MONTGOMERY, Ala . (AL.com) - Gov. Robert Bentley said after years of economic struggle and belt-tightening that the state's fiscal storm clouds are beginning to lift which will allow for a little more spending on education.
Bentley in his annual State of the State address tonight proposed a 2.5 percent pay raise for teachers and education support workers, which will be their first raise since fiscal year 2008. He also called for an expansion of voluntary prekindergarten in the state.
"As our economy improves, I expect this increase to be the start of what we hope will be greater and more frequent raises for our teachers," Bentley said in his televised address.
Bentley said he is seeking more money, but did not name an amount, from lawmakers to expand prekindergarten in the state.
"Children and schools must be given every chance to succeed. I truly believe by allowing greater access to a voluntary Pre-K education, we will change the lives of children in Alabama," Bentley said.
“So what is the State of our State? It is good. Good – because our people are good.
Bentley's call for the modest raise for teachers was met with mixed reaction from legislators. Some questioned the state's ability to afford it. While others said it was not enough.
House Minority Leader Craig Ford, D-Gadsden, called Bentley's proposed raise for teachers "insulting" after lawmakers in 2011 raised what teachers and public employees pay for their retirement from 5 to 7.5 percent.
"It's pay reinstatement," Ford said. Democrats had been seeking a larger raise.
Bentley is seeking a teacher pay raise which was also sought by the Alabama Education Association. But he also expressed support for a school "flexibility" bill staunchly opposed by the AEA.
"We will give school districts flexibility without infringing on the rights and responsibilities of our classroom teachers," Bentley said.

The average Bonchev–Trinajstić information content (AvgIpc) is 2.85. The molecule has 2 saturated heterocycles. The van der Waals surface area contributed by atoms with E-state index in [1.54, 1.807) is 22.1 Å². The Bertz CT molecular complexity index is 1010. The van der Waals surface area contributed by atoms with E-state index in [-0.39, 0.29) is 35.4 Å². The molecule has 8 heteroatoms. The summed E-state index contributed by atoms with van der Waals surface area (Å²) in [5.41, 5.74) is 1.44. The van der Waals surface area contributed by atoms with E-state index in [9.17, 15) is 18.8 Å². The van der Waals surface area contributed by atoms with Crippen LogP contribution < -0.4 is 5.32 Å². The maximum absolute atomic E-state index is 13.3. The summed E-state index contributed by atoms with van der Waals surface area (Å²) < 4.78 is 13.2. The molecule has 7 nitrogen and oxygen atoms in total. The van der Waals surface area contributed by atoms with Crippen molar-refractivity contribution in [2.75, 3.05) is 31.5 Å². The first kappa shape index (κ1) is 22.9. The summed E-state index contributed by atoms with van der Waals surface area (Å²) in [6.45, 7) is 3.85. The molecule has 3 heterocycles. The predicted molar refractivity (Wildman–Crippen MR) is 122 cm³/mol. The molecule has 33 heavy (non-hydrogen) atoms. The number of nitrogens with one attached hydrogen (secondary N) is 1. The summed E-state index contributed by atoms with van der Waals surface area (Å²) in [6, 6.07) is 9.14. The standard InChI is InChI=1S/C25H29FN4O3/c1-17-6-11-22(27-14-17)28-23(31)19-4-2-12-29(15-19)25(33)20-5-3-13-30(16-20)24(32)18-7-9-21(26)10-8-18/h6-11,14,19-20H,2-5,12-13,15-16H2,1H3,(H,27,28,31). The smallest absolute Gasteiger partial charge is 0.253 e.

The governor’s finance director will present the governor’s proposed budgets later this week. But in his speech he did not mention a pay raise for other state government workers. The General Fund is expected to have level funding next fiscal year.
Bentley’s inaugural State of the State address in 2011 was a recitation of the economic challenges facing the state. Bentley tonight praised the efforts to downsize state government, which now has 4,000 fewer state employees.
Things are looking brighter, he said. The governor said 26,000 new jobs have been recruited since he took office.
"Our state is making progress. Jobs are coming," he said.
The governor, without specifics, touched on current hot button political issues in Washington and in Montgomery. He said he was a staunch supporter of the Second Amendment and said the "unborn" have a right to life.
Bentley took time during the speech to remember the Midland City bus driver killed in a hostage standoff when he tried to protect the children on his bus. He praised the courage of bus driver Charles Poland.
“So what is the State of our State? It is good. Good – because our people are good. Like the people of Dale County who wrapped their loving arms around the family of Charles Poland – a bus driver who gave his life to save the children,” Bentley said.
Bentley, who is just past the midway point of his four-year term, spent much of his third State of the State address looking back at the work of last two years.
He said the decision of Airbus, headquartered in France, to build airplanes in Mobile will forever change the economic landscape of the state. He said the rebuilding of the Wrangler plant in storm-ravaged Hackleburg is a symbol of hope and economic opportunity for families in Marion County.
Bentley also paid homage to the state’s struggle for civil rights, noting how the eyes of the world were on Alabama 50 years ago when four little girls were killed in a church bombing and Gov. George C. Wallace stood in the school house door.
"Today, we are ever-mindful of our turbulent past while we eagerly look forward to a new chapter in the state's history," he said.
Bentley invited the world to take another look at the state today.
"Alabama is our sweet home. And we want it to be a place where economic opportunity abounds and there are good-paying jobs, where children can get a good education, where counties and cities can build roads to compete for businesses and industries and where millions of taxpayer dollars are not being spent... they are being saved," Bentley said.